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My DNA testing journey & results

Téa Tamburo

After years of anticipation, I took a DNA test! I did this test to better understand myself and my heritage; searching for family members came along with it. Because China's one-child policy posed risks if my birth parents identified themselves at the time of my birth, I have no knowledge of who my biological relatives are.


In the app a few weeks later, there were several tabs to choose from about what I wanted to view, such as DNA breakdown, family tree, wellness report and more. Going into this process, I didn't really have any expectations or hopes for my DNA's regional breakdown. To me, it's more information about myself, but it doesn't change who I already know myself to be.

The genetic family tree I anticipated the most but was also the most nervous about. When opening the tab, I just saw a list of distant cousins but no direct relatives. This list is also reflected in a visual family tree, which just shows myself in it. Seeing only myself on this tree was a bit hard at first. However, this program was only showing my genetic relatives, not the family who raised me.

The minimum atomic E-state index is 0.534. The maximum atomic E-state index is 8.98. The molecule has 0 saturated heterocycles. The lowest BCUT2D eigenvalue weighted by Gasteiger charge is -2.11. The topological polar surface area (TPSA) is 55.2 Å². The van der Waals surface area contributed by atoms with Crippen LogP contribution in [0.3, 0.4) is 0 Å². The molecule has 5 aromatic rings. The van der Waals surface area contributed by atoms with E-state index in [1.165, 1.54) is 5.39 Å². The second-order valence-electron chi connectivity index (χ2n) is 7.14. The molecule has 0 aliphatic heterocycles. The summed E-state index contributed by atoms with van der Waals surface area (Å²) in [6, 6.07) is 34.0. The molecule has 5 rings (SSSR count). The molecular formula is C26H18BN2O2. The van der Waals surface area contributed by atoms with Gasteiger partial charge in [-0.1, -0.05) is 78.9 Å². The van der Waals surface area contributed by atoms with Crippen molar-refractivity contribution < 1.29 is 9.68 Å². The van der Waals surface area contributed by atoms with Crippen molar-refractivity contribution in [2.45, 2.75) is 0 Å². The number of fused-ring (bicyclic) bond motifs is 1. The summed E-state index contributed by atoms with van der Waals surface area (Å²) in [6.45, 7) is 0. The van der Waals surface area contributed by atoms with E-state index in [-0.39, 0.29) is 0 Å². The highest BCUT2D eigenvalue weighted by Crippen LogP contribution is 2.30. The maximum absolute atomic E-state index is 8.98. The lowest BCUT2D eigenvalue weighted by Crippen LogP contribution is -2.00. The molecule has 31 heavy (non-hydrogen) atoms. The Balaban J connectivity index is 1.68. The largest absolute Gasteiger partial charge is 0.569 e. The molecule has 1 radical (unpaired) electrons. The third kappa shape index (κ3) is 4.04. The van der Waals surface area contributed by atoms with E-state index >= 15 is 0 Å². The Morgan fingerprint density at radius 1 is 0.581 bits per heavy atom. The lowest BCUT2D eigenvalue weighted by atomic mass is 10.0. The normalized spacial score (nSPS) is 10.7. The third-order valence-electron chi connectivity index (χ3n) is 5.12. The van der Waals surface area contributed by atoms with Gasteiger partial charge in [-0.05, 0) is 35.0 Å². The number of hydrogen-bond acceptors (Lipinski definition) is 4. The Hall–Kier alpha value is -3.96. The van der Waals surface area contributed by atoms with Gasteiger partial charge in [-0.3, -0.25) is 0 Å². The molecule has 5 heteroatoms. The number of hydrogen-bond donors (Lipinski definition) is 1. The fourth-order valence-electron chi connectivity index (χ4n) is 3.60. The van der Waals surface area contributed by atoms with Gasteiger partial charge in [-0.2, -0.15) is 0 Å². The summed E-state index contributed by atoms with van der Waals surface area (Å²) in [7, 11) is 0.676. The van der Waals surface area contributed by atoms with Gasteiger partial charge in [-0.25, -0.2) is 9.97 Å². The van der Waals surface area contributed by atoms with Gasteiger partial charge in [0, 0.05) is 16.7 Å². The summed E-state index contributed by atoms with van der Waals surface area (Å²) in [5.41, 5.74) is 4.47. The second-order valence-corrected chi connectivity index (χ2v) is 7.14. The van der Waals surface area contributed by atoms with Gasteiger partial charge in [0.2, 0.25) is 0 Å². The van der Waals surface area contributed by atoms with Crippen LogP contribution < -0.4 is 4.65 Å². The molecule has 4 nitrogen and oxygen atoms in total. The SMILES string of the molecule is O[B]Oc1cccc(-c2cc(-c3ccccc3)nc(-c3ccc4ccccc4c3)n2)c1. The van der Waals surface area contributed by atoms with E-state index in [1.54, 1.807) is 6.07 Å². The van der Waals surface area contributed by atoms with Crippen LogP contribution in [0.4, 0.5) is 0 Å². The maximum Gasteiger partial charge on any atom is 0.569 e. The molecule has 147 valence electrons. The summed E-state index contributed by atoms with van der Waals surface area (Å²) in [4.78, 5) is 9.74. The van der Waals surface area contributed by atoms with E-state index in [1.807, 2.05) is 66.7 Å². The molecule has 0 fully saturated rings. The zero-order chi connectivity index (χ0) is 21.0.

I also found a timeline of my ancestors' migration. From my regional breakdown, I have South Chinese, Southern Chinese and Taiwanese and Chinese Dai in my ancestry. This breakdown is also noticeable in my ancestors' migration by generation. The smallest percentages in my DNA are from older generations, and the majorities are the most recent.


While this DNA test didn't reveal any direct genetic relatives, it did tell me more about my Chinese identity and shows how my ancestors' migration contributed to my Chinese identities. Although interesting, I think it's important to remember that these DNA results only show my genetics — not the people that have become my family.

 

Slide text

Slide one:

Téa Tamburo. My DNA testing journey and results.


Slide two: Regional breakdown

East Asian, 99.9%. Subpoint of East Asian: Chinese, 97.6%. Subpoints of Chinese: South Chinese, 82.2%, Guangdong, mainland China (south provinces); Southern Chinese and Taiwanese, 15.4%, Sichuan, mainland China (southern provinces), plus eight regions; Chinese Dai, 2.3%. Trace ancestry: Finnish, 0.1%.


Slide three: Genetic family tree

Téa Tamburo is the only known genetic family member. The tree goes back to great grandparents for maternal and paternal family.


Slide four: Ancestry timeline

1970 to 1940 (1 to 2 generations ago): South Chinese. 1910 (3 generations ago): empty. 1880 to 1790 (4 to 7 generations ago): Southern Chinese and Taiwanese. 1850 to 1730: (5 to 8 or more generations ago): Chinese Dai.

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